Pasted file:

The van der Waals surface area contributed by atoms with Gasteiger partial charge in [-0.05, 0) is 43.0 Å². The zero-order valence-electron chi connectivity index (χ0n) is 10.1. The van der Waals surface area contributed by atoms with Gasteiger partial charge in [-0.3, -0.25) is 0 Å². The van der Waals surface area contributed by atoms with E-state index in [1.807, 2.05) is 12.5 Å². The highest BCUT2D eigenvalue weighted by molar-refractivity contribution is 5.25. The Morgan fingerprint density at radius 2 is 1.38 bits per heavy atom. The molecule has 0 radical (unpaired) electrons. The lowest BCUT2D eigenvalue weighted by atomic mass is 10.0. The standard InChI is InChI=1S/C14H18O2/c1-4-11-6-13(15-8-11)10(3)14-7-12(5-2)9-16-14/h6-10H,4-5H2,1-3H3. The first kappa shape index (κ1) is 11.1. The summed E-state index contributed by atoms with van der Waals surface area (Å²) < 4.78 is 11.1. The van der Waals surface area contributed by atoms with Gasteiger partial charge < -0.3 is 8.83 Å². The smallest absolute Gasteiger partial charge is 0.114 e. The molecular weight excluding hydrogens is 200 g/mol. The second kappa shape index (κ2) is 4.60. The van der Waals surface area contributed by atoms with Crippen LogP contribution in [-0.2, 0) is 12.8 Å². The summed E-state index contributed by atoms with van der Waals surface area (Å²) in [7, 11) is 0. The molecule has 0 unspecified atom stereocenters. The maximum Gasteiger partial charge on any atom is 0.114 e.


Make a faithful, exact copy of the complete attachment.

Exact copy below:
The van der Waals surface area contributed by atoms with Gasteiger partial charge in [-0.05, 0) is 43.0 Å². The zero-order valence-electron chi connectivity index (χ0n) is 10.1. The van der Waals surface area contributed by atoms with Gasteiger partial charge in [-0.3, -0.25) is 0 Å². The van der Waals surface area contributed by atoms with E-state index in [1.807, 2.05) is 12.5 Å². The highest BCUT2D eigenvalue weighted by molar-refractivity contribution is 5.25. The Morgan fingerprint density at radius 2 is 1.38 bits per heavy atom. The molecule has 0 radical (unpaired) electrons. The lowest BCUT2D eigenvalue weighted by atomic mass is 10.0. The standard InChI is InChI=1S/C14H18O2/c1-4-11-6-13(15-8-11)10(3)14-7-12(5-2)9-16-14/h6-10H,4-5H2,1-3H3. The first kappa shape index (κ1) is 11.1. The summed E-state index contributed by atoms with van der Waals surface area (Å²) < 4.78 is 11.1. The van der Waals surface area contributed by atoms with Gasteiger partial charge < -0.3 is 8.83 Å². The smallest absolute Gasteiger partial charge is 0.114 e. The molecular weight excluding hydrogens is 200 g/mol. The second kappa shape index (κ2) is 4.60. The van der Waals surface area contributed by atoms with Crippen LogP contribution in [-0.2, 0) is 12.8 Å². The summed E-state index contributed by atoms with van der Waals surface area (Å²) in [7, 11) is 0. The molecule has 0 unspecified atom stereocenters. The maximum Gasteiger partial charge on any atom is 0.114 e.